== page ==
• The Latest on Senate Republicans' health care bill (all times local): 6:15 p.m. The trade association for Catholic hospitals and nursing homes says it strongly opposes the Senate Republican health care bill, warning it would have a 'devastating impact' on the poor and frail. Sister Carol Keehan, president of the Catholic Health Association, says Congress should start over with a bipartisan approach. Keehan says, 'The small tweaks made in the newly released Senate bill do not change the fact that millions will lose their health care, especially through a complete restructuring and deep federal funding reduction to the Medicaid program.' Former President Barack Obama once credited Keehan for helping pass the Affordable Care Act, now in Republican crosshairs. Keehan publicly supported the legislation at critical points in the 2009-10 congressional debate that led to its passage. ___ 6:10 p.m. AARP is blasting the Senate Republican health care bill and calling on every senator to vote no. AARP Executive Vice President Nancy LeaMond said in a statement Thursday that the bill would hit millions of Americans with higher costs and result in less health coverage. The bill would allow insurers to charge older adults up to five times as much as younger adults. LeaMond says AARP, which represents some 38 million Americans age 50 and older, is 'adamantly opposed to the Age Tax.' AARP is also raising concerns about cuts in Medicaid, saying they will leave millions 'at risk of losing the care they need and erode seniors' ability to live in their homes and communities.' ___ 6 p.m. The top U.S. doctors group says it is still reviewing the Senate Republican health care plan, but says it strongly opposes limits on Medicaid spending. American Medical Association President Dr. David Barbe (Barb) said Thursday the group has a 'grave concern with a formula that will not cover needed care for vulnerable patients.' He says the AMA's main objectives are that people who are currently insured should not lose coverage and that safety-net programs should be adequately funded. The AMA has about a quarter-million members. The Senate GOP bill would cut and revamp Medicaid, the federal-state program that provides coverage for low-income Americans. ___ 5:20 p.m. An addiction treatment advocacy group says the Senate health care plan falls short in confronting the opioid epidemic. Joseph J. Plumeri of the National Center on Addiction and Substance Abuse says the proposed cuts to Medicaid mean fewer people will receive treatment for addiction. He says anyone who supports the legislation 'cannot claim to be committed to ending the opioid epidemic.' The Senate bill would create a $2 billion fund to provide grants to states in support of substance abuse treatment and recovery, and also to help care for people with mental health problems. But advocates say the current financing provided through Medicaid is far greater — and open-ended. Sen. Rob Portman, R-Ohio, had sought $45 billion over 10 years to combat the addiction crisis. __ 4:35 p.m. U.S. Capitol Police have arrested 43 people who were protesting proposed cuts to Medicaid inside a Senate office building. In a statement, Capitol Police say the protesters 'removed themselves from their wheelchairs and lay themselves on the floor, obstructing passage through the hallway and into nearby offices.' Some of the protesters were yelling 'no cuts to Medicaid' as they were being led away by police. The protest came on the same day Senate Republican leaders released their version of a bill that would repeal and replace President Barack Obama's health law. The bill limits Medicaid spending. Capitol Police say those arrested were charged with crowding, obstructing or incommoding, which means inconveniencing or disturbing others. __ 3:55 p.m. Former President Barack Obama says the Senate's GOP-written health care bill will cause millions of families to lose health care coverage. The former president issued a statement on his Facebook page as Senate Republicans unveiled a plan to dismantle Obama's signature presidential achievement. Obama called Senate Republicans' health care bill a 'massive transfer of wealth from middle-class and poor families to the richest people in America.' He also says it 'hands enormous tax cuts to the rich and to the drug and insurance industries, paid for by cutting health care for everybody else.' The former president says amending the GOP-written bill 'cannot change the fundamental meanness at the core of this legislation.' Obama says he hopes there are 'enough Republicans in Congress who remember that public service is not about sport or notching a political win.' ___ 3:15 p.m. Medical groups are beginning to weigh in on the Senate Republican health care bill, and they have problems with the proposal. The American Academy of Pediatrics says the bill would hurt children by scaling back Medicaid. Its president, Dr. Fernando Stein, says the plan was crafted without input from pediatricians and 'would tear down' the progress the nation has made by achieving insurance coverage for 95 percent of children. America's Essential Hospitals, which represents more than 300 safety-net health facilities, says the version the Senate released Thursday 'might be worse overall' than the House legislation and might lead to hospitals reducing services or closing. The Association of American Medical Colleges says the Senate plan would leave millions of people without health coverage, and others with only bare-bones insurance plans. ___ 2:15 p.m. Four Republican senators say they are not ready to vote for the GOP health care bill, putting the measure in jeopardy. The four are Ted Cruz of Texas, Ron Johnson of Wisconsin, Mike Lee of Utah and Rand Paul of Kentucky. They say in a statement that they are open to negotiation before the full Senate considers the measure. The four say there are provisions that are an improvement to the current health care system. But they add that the measure fails to accomplish what they have promised to their constituents, 'to repeal Obamacare and lower their health care costs.' GOP leaders hope to vote on the bill next week and can only afford two defections from the 52 Senate Republicans. ___ 1:50 p.m. Sen. Rand Paul of Kentucky says he and three other Republican senators are preparing to announced their opposition to the Senate health care bill as it's written. Their opposition puts the bill in jeopardy, since Senate Majority Leader Mitch McConnell can lose only two Republican senators and still pass the legislation. Paul tells The Associated Press in an interview that the bill released Thursday resembles 'Obamacare' too closely and does not go far enough to repeal former President Barack Obama's law. Paul says that he and the other senators are 'definitely open to negotiation' but that they need to make their opposition clear in order to ensure negotiations happen. McConnell is pushing toward a vote next week but Paul's stance throws that into question. ___ 1:30 p.m. U.S. Capitol Police are arresting dozens of people who are protesting cuts to Medicaid in the Senate Republicans' health care bill. The protesters have filled a hallway in one of the Senate office buildings, outside the office of Majority Leader Mitch McConnell of Kentucky. Some of the protesters are being escorted individually. Others are much more reluctant to leave and it's taking four or five officers to carry them out. The protesters are yelling 'no cuts to Medicaid' as they are being led away. One protester says he's with the disability rights group ADAPT. Phillip Corona says he traveled from Wisconsin to make his voice heard. Corona says Medicaid helps his son Anthony get out of bed every morning. Phillip Corona fears that changes to the program 'would possibly mean putting him in a nursing home.' Alison Barkoff — director of advocacy for the Center for Public Representation — helped organize the protest. She says the protesters rely on Medicaid to help them live and she says the health bill amounts to 'tax cuts for the wealthy on the backs of people with disabilities.' ___ 11:35 a.m. Democrats are roundly criticizing the Republican plan to scrap the Obama health care law. Minority Leader Chuck Schumer spoke on the Senate floor Thursday moments after the GOP's 142-page discussion draft was posted online. Republicans had been briefed on the plan behind closed doors. Schumer says, 'We live in the wealthiest country on earth. Surely we can do better than what the Republican health care bill promises.' House Minority Leader Nancy Pelosi assails the GOP bill as a tax break for wealthy Americans. The bill would eliminate the requirement that Americans buy insurance or face a tax penalty. ___ 11:20 a.m. President Donald Trump is expressing hope that the Senate will pass a health care plan 'with heart' following the release of a Republican plan to dismantle President Barack Obama's health law. Trump says at the start of a White House event on technology he is hopeful Congress will get something done on health care 'with heart.' The president spoke shortly after Senate Republicans released a 142-page draft of their bill to get rid of much of Obama's law. The bill faces broad opposition from Democrats. But Trump says that Republicans would love to have Democratic support. ___ 11:18 a.m. Senate Majority Leader Mitch McConnell is praising the Republican plan to scuttle the Obama's health overhaul, arguing it's the right alternative to a 'failed' law. Moments after the 142-page discussion draft was unveiled, McConnell spoke on the Senate floor, renewing his criticism of the seven-year-old law. He outlined the GOP plan that would cut Medicaid, slash taxes and waive the requirement that Americans purchase health insurance. Senate Republicans had been briefed on the plan earlier Thursday. Emerging from the session, McConnell did not answer when asked if he has the votes to pass the GOP proposal. A vote would occur next week after budget analysts assess the package. ___ 10:56 a.m. Senate Republicans have released a 142-page draft of their bill to eliminate much of the Obama health care law. The measure would cut and revamp Medicaid, the health care program for lower-income and disabled people. It would repeal tax increases Obama's law imposed on higher-income people and medical industry companies to pay for expanded coverage. And it would end the tax penalty Obama's statute imposes on people who don't buy insurance — in effect, ending the so-called individual mandate. Majority Leader Mitch McConnell is hoping to push the measure through the Senate next week. But its fate remains uncertain. It faces uniform Democratic opposition. And at least a half-dozen Republicans — both conservatives and moderates — have complained about it. ___ 10:20 a.m. Senate Republicans are holding a private meeting to hear from leaders about their long-awaited plan for eliminating much of President Barack Obama's health law. Lobbyists and congressional aides say the Senate bill would cut Medicaid, end penalties for people not buying insurance and rescind tax increases that Obama imposed to help pay for his law's expansion of coverage. Republicans plan to make their plan public later Thursday. Senate Majority Leader Mitch McConnell developed the bill behind closed doors. The measure represents his attempt to satisfy GOP moderates and conservatives who've complained about the measure. McConnell hopes to push the measure through the Senate next week. But it remains unclear whether he will have enough votes.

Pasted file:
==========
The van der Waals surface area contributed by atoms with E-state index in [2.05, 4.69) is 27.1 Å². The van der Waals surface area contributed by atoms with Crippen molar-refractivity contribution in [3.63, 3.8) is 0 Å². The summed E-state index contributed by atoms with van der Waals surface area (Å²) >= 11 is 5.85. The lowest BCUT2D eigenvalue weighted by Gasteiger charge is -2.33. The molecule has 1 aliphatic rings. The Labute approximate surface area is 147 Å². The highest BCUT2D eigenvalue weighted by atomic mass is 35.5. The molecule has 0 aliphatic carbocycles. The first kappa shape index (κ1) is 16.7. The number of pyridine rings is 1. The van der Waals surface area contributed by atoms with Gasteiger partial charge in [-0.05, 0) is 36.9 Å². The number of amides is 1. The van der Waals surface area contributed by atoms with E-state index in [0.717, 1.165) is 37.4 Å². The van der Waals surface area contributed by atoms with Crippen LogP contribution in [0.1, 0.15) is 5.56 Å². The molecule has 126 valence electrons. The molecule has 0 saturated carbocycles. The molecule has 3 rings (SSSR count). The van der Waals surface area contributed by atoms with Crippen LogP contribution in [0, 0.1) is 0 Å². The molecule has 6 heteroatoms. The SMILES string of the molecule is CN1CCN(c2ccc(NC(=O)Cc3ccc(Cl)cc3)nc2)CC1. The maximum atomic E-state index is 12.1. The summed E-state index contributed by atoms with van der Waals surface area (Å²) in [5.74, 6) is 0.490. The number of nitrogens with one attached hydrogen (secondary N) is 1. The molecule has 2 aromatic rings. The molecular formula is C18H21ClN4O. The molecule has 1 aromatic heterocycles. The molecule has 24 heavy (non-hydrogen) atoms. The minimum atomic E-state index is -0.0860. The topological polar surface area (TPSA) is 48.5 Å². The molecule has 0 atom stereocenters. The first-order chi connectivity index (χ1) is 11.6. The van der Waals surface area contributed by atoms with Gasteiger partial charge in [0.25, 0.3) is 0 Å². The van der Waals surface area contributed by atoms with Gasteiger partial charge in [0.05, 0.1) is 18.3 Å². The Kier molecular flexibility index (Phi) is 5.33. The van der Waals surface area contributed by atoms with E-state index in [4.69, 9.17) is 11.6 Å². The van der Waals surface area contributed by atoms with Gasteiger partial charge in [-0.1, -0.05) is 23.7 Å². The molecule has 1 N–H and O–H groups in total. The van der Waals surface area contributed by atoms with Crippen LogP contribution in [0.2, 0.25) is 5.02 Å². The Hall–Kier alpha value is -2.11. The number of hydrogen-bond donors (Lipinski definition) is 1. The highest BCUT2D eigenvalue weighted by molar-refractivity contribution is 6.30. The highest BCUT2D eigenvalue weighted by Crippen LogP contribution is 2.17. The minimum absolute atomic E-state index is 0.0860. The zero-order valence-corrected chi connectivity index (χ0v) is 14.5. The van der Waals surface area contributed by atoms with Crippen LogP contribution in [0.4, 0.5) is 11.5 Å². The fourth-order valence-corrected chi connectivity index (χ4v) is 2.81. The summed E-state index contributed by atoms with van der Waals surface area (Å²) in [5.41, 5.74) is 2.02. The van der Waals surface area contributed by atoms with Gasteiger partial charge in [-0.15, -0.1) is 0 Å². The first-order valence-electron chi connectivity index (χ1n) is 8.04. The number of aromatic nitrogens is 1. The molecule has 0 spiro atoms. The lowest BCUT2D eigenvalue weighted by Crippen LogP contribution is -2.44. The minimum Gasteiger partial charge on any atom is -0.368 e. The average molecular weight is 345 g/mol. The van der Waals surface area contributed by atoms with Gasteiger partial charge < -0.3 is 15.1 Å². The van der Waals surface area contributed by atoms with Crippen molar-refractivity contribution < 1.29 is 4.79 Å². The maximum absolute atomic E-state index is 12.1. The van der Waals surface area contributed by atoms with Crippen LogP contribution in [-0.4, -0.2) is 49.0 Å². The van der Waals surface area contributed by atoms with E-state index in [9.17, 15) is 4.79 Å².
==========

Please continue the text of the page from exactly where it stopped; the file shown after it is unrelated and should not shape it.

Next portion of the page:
• It was a rather pleasant spring and now the first summer month too has been cooler than normal. Hot weather has not lasted more than a couple or few days so far this year. It sure saves the lawn and bushes a lot of stress and saves the watering bill and the A/C bill, so I like it. But I am sure sun tanning fans are not thrilled. It still looks like from today past the 4th of July real hot weather will continue to be hard to come by. Then odds of some heat go up if the new Weekly European Model Ensemble run is right. 1-15 Day GFS Ensemble average temperature departure from normal: End of June-early July rainfall amounts GFS Ensemble and Euro Ensemble: Hope for some drying beyond the current wet spell:      European Model the week ending July 7th: Then the model suggests more upper-level ridging which would bring warmer and drier if correct. The week ending July 14th: The model projects not dry weather in Georgia but less wet to open the new month, as the bigger rains are projected to shift north of here. None-the-less, it looks like odds for rain will be above-normal right into the start of August. So no drought and no extreme heat here. Week ending July 21st: Week ending July 28th: FOLLOW me on Twitter @MellishMeterWSB